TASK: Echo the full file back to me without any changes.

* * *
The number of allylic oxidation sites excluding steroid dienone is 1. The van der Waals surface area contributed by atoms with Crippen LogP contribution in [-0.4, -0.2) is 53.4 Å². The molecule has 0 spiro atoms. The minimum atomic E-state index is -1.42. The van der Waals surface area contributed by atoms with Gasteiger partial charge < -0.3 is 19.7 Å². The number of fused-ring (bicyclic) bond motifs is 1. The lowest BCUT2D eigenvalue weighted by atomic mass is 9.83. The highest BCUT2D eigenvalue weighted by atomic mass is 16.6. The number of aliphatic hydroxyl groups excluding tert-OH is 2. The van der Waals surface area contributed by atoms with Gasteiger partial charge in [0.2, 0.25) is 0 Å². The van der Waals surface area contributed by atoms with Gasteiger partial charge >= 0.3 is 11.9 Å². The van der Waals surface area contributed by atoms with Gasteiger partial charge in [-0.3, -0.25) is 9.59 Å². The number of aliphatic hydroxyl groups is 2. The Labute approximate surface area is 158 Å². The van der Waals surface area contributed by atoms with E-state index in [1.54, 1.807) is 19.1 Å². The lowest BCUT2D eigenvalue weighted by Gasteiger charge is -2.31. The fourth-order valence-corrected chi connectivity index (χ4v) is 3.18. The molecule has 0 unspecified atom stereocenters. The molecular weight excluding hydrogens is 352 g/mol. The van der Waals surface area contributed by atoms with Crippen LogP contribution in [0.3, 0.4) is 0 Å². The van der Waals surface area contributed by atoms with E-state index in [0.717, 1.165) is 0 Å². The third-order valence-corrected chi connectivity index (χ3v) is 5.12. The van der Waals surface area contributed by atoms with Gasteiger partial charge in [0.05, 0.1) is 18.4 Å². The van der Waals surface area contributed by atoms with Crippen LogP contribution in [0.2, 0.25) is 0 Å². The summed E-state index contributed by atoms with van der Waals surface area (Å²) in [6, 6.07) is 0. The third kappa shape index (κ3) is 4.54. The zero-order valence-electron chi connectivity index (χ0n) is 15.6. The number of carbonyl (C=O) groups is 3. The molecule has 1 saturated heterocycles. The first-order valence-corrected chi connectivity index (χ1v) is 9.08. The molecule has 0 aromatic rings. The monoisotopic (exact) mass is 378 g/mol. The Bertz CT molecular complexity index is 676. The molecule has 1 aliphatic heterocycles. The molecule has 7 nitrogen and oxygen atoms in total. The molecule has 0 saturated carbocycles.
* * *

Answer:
The number of allylic oxidation sites excluding steroid dienone is 1. The van der Waals surface area contributed by atoms with Crippen LogP contribution in [-0.4, -0.2) is 53.4 Å². The molecule has 0 spiro atoms. The minimum atomic E-state index is -1.42. The van der Waals surface area contributed by atoms with Gasteiger partial charge < -0.3 is 19.7 Å². The number of fused-ring (bicyclic) bond motifs is 1. The lowest BCUT2D eigenvalue weighted by atomic mass is 9.83. The highest BCUT2D eigenvalue weighted by atomic mass is 16.6. The number of aliphatic hydroxyl groups excluding tert-OH is 2. The van der Waals surface area contributed by atoms with Gasteiger partial charge in [0.2, 0.25) is 0 Å². The van der Waals surface area contributed by atoms with Gasteiger partial charge >= 0.3 is 11.9 Å². The van der Waals surface area contributed by atoms with Gasteiger partial charge in [-0.3, -0.25) is 9.59 Å². The number of aliphatic hydroxyl groups is 2. The Labute approximate surface area is 158 Å². The van der Waals surface area contributed by atoms with E-state index in [1.54, 1.807) is 19.1 Å². The lowest BCUT2D eigenvalue weighted by Gasteiger charge is -2.31. The fourth-order valence-corrected chi connectivity index (χ4v) is 3.18. The molecule has 0 unspecified atom stereocenters. The molecular weight excluding hydrogens is 352 g/mol. The van der Waals surface area contributed by atoms with Crippen LogP contribution in [0.3, 0.4) is 0 Å². The van der Waals surface area contributed by atoms with E-state index in [0.717, 1.165) is 0 Å². The third-order valence-corrected chi connectivity index (χ3v) is 5.12. The van der Waals surface area contributed by atoms with Gasteiger partial charge in [0.05, 0.1) is 18.4 Å². The van der Waals surface area contributed by atoms with Crippen LogP contribution in [0.2, 0.25) is 0 Å². The summed E-state index contributed by atoms with van der Waals surface area (Å²) in [6, 6.07) is 0. The third kappa shape index (κ3) is 4.54. The zero-order valence-electron chi connectivity index (χ0n) is 15.6. The number of carbonyl (C=O) groups is 3. The molecule has 1 saturated heterocycles. The first-order valence-corrected chi connectivity index (χ1v) is 9.08. The molecule has 0 aromatic rings. The monoisotopic (exact) mass is 378 g/mol. The Bertz CT molecular complexity index is 676. The molecule has 1 aliphatic heterocycles. The molecule has 7 nitrogen and oxygen atoms in total. The molecule has 0 saturated carbocycles.